Beth Holzman, manager of corporate social responsibility strategy and reporting at Timberland, speaks with Ben Cooper about how the company's CSR strategy brings not only intrinsic environmental and social benefits but also helps reinforce the Timberland brand image.
 
In these days of heightened consumer sensitivity towards social and environmental issues, being a responsible company seems to be good business.

But there are times when a company's ethical profile becomes part of its identity and intrinsic to its brand image. Timberland is arguably one such example.

There can of course be dangers in placing too much emphasis on ethical achievements. Consumers and media are sceptical about a company that seems 'too good to be true'.

And such are the challenges in the social and environmental arena that even the most assiduous company can slip up occasionally. One that has overegged its record is more of a hostage to fortune than most.

It is perhaps for that reason that Beth Holzman, manager of corporate social responsibility (CSR) strategy and reporting at Timberland, steadfastly avoids any air of self-congratulation about the success of the company's CSR programme in improving the company's environmental and social performance and the positive effect that it has on brand image.

Holzman says strong environmental and social awareness has been a feature of Timberland's approach from its foundation, but as more companies seek to make capital in this area, the company has had to become "more comfortable" about promoting its achievements.

"I think we're starting maybe to talk a bit more publicly about it because we realise it is a possible differentiator, and we have the credibility and the programmes to back it up," she says.

"Sometimes you see new companies coming into this space and there is the question of greenwashing and the validity of their claims. We have been doing this for a very long time and we have very robust, credible programmes and engagement with stakeholders that really backs up all we have been doing."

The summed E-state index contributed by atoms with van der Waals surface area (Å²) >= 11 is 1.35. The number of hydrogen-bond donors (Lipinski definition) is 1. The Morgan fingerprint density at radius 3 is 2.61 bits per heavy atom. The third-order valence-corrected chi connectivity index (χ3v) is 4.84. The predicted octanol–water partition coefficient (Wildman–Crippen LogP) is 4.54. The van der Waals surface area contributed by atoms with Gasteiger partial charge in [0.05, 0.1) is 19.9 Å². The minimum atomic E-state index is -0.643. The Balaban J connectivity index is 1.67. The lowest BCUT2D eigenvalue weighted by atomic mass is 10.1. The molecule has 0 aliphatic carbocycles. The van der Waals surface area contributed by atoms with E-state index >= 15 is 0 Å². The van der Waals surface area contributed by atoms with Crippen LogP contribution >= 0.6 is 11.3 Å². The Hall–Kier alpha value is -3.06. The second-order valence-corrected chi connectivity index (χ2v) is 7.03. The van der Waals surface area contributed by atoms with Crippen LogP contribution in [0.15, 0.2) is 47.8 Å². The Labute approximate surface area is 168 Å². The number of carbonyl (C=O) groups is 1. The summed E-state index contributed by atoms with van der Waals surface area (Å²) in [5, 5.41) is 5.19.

Remaining challenges
Underlining this point, she adds that "we probably talk a lot more about challenges" that remain rather than the achievements to date, which she believes is the right way round.

However, Holzman does consider the "scaling up" of its CSR communication to be a key achievement in Timberland's CSR strategy over the past year.

Last year, Timberland set a significant precedent by switching to quarterly sustainability reporting. This has been important in communicating with the investor community and, in particular, with the socially responsible investor (SRI) sector.

But Holzman points out that the increased frequency of reporting is by no means the only noteworthy innovation.

The company is also communicating via two websites, www.justmeans.com and www.earthkeeper.com, both of which allow it to convey its ethical values and CSR activities to a wider audience.

"These web 2.0 tools allow us to scale our conversations, especially with consumers, activists and maybe students, in ways in which we did not have regular interaction on these issues," says Holzman.

In addition, Timberland's CEO holds a quarterly live question and answer session on facebook.

Holzman stresses that these initiatives are as much about garnering views as disseminating what the company is doing. "The goal is to take the feedback people are giving us in those forms and integrate it into our strategy."

Other achievements
Other key recent achievements, Holzman suggests, have been the establishment of Timberland's Green Index eco-label, as a means of "communicating with consumers to empower them to make responsible purchasing decisions", and the growth of the company's Earthkeepers brand.